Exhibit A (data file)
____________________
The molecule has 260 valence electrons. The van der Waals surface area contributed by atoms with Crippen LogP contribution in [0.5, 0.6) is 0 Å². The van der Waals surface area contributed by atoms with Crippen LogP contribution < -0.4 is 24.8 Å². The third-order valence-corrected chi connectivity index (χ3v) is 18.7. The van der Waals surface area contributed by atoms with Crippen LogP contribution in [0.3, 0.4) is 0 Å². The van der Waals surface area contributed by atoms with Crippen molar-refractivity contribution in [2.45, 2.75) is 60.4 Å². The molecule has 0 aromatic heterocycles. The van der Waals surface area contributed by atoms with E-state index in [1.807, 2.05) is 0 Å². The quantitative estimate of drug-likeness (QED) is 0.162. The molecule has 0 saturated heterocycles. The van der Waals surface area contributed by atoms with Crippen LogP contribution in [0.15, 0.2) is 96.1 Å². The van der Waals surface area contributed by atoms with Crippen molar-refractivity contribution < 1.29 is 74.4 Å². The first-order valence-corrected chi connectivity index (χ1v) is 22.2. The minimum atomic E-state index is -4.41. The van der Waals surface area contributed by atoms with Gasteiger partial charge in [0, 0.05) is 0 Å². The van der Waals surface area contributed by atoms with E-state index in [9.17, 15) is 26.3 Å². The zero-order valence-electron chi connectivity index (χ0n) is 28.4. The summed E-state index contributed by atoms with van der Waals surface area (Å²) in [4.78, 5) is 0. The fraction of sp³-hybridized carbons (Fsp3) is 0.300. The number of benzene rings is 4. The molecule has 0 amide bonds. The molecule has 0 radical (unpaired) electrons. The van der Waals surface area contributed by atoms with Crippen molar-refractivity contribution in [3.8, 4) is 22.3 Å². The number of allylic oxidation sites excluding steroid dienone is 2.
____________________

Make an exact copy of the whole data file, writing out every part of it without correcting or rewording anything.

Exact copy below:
The molecule has 260 valence electrons. The van der Waals surface area contributed by atoms with Crippen LogP contribution in [0.5, 0.6) is 0 Å². The van der Waals surface area contributed by atoms with Crippen LogP contribution < -0.4 is 24.8 Å². The third-order valence-corrected chi connectivity index (χ3v) is 18.7. The van der Waals surface area contributed by atoms with Crippen LogP contribution in [0.3, 0.4) is 0 Å². The van der Waals surface area contributed by atoms with Crippen molar-refractivity contribution in [2.45, 2.75) is 60.4 Å². The molecule has 0 aromatic heterocycles. The van der Waals surface area contributed by atoms with E-state index in [1.807, 2.05) is 0 Å². The quantitative estimate of drug-likeness (QED) is 0.162. The molecule has 0 saturated heterocycles. The van der Waals surface area contributed by atoms with Crippen LogP contribution in [0.15, 0.2) is 96.1 Å². The van der Waals surface area contributed by atoms with Crippen molar-refractivity contribution < 1.29 is 74.4 Å². The first-order valence-corrected chi connectivity index (χ1v) is 22.2. The minimum atomic E-state index is -4.41. The van der Waals surface area contributed by atoms with Gasteiger partial charge in [0, 0.05) is 0 Å². The van der Waals surface area contributed by atoms with E-state index in [9.17, 15) is 26.3 Å². The zero-order valence-electron chi connectivity index (χ0n) is 28.4. The summed E-state index contributed by atoms with van der Waals surface area (Å²) in [4.78, 5) is 0. The fraction of sp³-hybridized carbons (Fsp3) is 0.300. The number of benzene rings is 4. The molecule has 0 amide bonds. The molecule has 0 radical (unpaired) electrons. The van der Waals surface area contributed by atoms with Crippen molar-refractivity contribution in [3.8, 4) is 22.3 Å². The number of allylic oxidation sites excluding steroid dienone is 2.